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Discrimination cases could become a main concern for employers

On Behalf of | Oct 23, 2020 | employment law

The year 2019 brought many changes to California employment laws. From new sexual harassment training regulations to the ABC Test for independent contractors, employers all across the state had to move fast to comply with these new laws to avoid lawsuits.

However, yet another change in state laws could leave employers facing more risk from discrimination lawsuits.


In October 2019, Gov. Gavin Newsom signed Assembly Bill 9 into law, which extended the statute of limitations under California’s Fair Employment and Housing Act (FEHA). In the past, employees had one year to report an incident of:

  • Discrimination;
  • Harassment; or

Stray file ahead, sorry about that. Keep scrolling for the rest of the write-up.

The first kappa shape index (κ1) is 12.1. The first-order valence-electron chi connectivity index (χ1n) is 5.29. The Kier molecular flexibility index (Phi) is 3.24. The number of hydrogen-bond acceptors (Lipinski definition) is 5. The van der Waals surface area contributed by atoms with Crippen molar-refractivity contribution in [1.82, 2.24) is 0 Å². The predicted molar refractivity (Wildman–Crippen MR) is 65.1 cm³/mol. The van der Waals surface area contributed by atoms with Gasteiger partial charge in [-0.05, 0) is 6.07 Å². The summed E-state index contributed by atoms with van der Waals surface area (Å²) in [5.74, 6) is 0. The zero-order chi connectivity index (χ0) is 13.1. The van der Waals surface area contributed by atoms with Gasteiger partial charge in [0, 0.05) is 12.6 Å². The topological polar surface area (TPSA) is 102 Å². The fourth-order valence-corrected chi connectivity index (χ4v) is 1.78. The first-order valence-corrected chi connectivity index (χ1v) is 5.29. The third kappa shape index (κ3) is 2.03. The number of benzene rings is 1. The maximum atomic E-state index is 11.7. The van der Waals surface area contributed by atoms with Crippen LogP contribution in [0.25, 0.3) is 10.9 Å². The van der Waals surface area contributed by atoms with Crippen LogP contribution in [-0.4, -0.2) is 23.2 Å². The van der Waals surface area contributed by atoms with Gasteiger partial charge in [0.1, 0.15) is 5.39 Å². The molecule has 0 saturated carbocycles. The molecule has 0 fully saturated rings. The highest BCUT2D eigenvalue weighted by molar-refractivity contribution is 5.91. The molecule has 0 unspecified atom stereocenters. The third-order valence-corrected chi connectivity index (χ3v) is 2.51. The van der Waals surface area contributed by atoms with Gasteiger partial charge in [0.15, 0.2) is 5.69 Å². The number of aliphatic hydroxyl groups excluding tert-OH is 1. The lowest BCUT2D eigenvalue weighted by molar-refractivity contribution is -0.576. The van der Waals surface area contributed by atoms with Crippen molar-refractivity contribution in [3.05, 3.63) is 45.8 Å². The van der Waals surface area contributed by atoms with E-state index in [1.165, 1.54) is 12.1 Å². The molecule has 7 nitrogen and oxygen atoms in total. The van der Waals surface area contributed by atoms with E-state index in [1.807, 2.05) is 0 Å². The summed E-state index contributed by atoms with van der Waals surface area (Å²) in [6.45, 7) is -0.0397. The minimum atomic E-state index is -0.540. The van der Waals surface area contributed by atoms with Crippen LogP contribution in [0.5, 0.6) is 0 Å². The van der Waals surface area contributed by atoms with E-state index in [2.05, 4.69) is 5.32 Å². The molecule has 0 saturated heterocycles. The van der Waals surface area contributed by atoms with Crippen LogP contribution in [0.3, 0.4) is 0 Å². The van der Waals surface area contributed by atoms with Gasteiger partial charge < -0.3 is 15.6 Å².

• Retaliation.

The recent law change extended the statute of limitations to three years. Employees now have three years to file a complaint with the Department of Fair Employment and Housing. They also have an additional year to file a civil lawsuit.


Discrimination lawsuits can be a considerable point of stress for employers. They pose a serious risk to the company – both in terms of finances and the company’s reputation. Extending the statute of limitations to three years could only increase that stress.

In three years, employers might no longer have valuable information pertaining to a discrimination case, such as:

  • The employee’s record;
  • Documentation of the employee complaint; or
  • Witnesses of the incident.

Therefore, the extension of the statute of limitations should directly affect the way employers manage complaints of discrimination and keep records of these incidents. Proactively addressing the strategies for preventing discrimination and maintaining records can help businesses protect themselves in the long run.